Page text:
Beethoven’s former pupil Carl Czerny continues to please the public with his piano pieces based on Rossini operas. In today’s Wiener Zeitung, Cappi & Diabelli announces the publication of Czerny’s new opus 22, Rondino for piano solo on the Cavatina “Cara deh attendimi,” as sung by Mr. David, from the opera Zelmira.
Also new from Cappi & Diabelli today are three songs by Schubert, set for male vocal quartet(ttbb) with accompaniment by piano or guitar. These are Das Dörfchen, setting a text by Bürger (D.598); Die Nachtigall, by Unger (D.724); and Geist der Liebe, by Matthison (D.747). The first of these was written in 1817 and is only now published, but the other two are fairly new compositions.
Today’s Vienna Allgemeine musikalische Zeitung contains a lengthy review of the performances of Elisabetta by Rossini at the Kärntnertor Theatre. Editor Friedrich August Kanne particularly raves about Madame Rossini’s performance of the title role, displaying imposing calm and nobility, with the gradual development of great suffering. Unlike bad divas who wander left and right and back and forth, she makes no superfluous movement.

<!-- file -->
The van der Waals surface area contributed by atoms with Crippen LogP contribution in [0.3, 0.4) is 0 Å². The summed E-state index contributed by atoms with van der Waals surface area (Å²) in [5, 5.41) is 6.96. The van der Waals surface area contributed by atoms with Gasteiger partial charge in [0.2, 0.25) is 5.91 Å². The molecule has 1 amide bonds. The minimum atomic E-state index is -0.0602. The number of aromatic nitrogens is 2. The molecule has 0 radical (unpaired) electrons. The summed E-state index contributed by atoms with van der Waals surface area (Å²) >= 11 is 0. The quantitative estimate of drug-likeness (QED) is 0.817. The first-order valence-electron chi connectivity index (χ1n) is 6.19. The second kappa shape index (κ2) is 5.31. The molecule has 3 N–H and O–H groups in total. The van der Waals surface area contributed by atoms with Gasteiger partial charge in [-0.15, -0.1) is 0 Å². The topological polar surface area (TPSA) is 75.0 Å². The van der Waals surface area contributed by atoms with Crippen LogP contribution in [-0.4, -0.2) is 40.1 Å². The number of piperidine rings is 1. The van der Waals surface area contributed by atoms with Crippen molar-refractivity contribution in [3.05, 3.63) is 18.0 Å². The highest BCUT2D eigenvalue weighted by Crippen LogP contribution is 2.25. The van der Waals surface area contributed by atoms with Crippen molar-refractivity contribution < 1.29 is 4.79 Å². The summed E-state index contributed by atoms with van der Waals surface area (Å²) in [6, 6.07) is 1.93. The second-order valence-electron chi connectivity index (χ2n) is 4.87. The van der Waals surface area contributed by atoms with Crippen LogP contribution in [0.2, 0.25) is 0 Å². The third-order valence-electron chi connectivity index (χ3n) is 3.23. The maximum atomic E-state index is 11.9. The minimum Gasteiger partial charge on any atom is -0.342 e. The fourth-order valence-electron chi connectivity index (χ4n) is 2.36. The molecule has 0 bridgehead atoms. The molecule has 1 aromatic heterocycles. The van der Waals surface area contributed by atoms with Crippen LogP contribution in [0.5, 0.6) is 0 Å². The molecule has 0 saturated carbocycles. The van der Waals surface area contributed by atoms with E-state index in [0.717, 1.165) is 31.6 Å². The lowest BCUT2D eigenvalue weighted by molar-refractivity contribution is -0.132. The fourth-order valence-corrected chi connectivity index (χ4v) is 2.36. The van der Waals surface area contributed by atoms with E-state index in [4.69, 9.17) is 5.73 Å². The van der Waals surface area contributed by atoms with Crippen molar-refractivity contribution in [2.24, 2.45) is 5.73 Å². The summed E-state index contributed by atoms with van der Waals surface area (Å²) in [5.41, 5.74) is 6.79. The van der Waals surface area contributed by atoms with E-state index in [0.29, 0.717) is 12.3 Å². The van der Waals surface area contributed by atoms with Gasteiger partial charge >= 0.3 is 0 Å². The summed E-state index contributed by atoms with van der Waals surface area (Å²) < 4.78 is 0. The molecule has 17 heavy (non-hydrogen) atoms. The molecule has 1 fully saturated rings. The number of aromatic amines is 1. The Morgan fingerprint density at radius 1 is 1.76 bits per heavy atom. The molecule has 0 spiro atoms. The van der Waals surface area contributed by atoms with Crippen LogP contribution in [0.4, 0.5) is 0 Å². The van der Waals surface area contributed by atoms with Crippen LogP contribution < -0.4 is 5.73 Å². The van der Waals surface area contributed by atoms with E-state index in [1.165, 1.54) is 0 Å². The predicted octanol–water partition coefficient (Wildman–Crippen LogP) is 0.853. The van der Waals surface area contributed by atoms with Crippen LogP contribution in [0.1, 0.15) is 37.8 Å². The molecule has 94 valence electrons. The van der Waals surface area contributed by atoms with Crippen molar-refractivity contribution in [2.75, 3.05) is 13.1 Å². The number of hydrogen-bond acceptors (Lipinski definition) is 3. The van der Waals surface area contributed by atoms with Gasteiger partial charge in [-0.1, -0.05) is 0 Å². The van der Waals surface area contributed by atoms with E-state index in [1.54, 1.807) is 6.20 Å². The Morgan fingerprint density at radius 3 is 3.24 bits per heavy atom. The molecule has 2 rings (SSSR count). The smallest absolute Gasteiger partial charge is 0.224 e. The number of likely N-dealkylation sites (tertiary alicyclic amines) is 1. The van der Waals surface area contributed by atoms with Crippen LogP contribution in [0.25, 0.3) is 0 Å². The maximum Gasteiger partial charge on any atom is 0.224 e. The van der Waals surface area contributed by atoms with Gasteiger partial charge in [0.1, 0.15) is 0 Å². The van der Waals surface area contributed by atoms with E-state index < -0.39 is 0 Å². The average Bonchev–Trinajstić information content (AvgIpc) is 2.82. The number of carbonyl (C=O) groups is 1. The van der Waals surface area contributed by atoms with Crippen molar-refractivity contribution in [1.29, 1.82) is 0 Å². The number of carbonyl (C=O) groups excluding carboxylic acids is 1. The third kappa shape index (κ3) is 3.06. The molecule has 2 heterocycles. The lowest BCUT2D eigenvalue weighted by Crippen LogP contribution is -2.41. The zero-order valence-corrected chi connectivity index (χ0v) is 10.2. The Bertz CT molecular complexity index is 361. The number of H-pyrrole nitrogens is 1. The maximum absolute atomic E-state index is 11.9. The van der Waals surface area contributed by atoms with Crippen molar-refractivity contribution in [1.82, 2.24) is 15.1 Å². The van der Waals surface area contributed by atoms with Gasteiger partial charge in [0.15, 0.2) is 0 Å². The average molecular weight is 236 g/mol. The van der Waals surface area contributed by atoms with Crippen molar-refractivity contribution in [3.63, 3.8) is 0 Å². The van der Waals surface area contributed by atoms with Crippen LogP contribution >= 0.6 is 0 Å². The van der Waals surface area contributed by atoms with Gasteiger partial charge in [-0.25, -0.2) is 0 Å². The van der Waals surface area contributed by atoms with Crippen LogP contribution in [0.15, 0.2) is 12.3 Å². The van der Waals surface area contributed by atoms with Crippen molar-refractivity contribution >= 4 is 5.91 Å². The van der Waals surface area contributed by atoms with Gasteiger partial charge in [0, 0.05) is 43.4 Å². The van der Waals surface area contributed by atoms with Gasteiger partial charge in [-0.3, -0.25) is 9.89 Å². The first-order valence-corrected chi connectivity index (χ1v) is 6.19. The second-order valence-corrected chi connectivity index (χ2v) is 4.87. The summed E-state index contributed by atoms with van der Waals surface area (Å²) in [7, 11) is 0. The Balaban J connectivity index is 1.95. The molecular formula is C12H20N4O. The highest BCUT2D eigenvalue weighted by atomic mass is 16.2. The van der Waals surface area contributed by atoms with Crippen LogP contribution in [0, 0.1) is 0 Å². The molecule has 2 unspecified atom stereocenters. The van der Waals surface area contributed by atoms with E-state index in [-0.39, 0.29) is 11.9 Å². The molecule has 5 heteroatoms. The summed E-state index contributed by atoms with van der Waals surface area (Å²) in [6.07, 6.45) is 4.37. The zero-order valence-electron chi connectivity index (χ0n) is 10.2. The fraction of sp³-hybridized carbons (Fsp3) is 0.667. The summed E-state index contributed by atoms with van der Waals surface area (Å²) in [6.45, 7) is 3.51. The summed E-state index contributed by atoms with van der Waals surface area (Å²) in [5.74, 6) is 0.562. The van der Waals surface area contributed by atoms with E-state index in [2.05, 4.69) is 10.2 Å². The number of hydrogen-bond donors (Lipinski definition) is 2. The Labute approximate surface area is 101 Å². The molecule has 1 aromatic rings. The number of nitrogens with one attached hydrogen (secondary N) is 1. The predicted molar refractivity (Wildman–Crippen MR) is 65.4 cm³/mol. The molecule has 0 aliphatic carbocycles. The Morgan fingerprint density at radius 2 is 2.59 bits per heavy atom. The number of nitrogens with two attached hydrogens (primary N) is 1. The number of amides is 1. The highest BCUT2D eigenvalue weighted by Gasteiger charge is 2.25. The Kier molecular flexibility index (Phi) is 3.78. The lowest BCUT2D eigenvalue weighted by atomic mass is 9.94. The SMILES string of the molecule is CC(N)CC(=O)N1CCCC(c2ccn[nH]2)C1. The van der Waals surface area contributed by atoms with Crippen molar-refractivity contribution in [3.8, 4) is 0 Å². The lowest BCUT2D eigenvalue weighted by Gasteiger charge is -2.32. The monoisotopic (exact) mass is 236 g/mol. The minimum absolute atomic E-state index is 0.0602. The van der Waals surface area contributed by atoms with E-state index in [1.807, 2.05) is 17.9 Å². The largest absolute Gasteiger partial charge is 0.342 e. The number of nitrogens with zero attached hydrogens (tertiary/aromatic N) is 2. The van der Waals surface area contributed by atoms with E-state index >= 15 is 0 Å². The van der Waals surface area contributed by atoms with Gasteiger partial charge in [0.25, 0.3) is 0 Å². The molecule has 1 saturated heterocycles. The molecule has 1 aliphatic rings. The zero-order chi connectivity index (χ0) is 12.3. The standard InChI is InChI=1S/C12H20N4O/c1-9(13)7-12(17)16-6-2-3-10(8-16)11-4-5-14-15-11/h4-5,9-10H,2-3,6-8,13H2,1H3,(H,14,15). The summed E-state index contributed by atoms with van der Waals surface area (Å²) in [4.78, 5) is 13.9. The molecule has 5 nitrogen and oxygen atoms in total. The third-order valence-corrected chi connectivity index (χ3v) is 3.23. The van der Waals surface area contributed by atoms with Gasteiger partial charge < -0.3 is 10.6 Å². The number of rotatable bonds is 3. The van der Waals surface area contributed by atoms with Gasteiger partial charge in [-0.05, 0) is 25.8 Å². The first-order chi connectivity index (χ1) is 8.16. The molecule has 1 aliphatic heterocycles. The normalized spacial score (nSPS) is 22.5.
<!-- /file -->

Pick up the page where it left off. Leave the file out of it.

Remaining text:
Kanne also makes note of Sgr. Nozzari and his artistic perfection as a thunderous baritone in Zelmira, and one can hardly believe it is the same singer here as portrayed Leicester in Elisabetta, constantly holding high notes in beautiful, pure intonation. His extensive scales, clever and artistic use of falsetto, and the effective action of his pompous speech are held out as great virtues.
Rossini wrote a completely new quartet in E-flat for this opera, which was characterized by its highly dramatic qualities. Sgras. Rossini, Mombelli, and Signr. David and Nozzari were described as “presenting it with great perfection. The voice leading is beautiful, and calls forth an aesthetic arrangement of ideas that is highly distinguished by a wonderful clarity and intensive interweaving. The effect was decisive and aroused great enthusiasm.”
Kanne was not, however, keen on Rossini’s reuse here of a familiar overture from another opera [not identified by him, but it was first used for Aureliano in Palmira, and then most famously as the overture to The Barber of Seville]. But he felt that it “made a surprisingly beautiful whole.”
AMZ June 12, 1822 col. 369-376.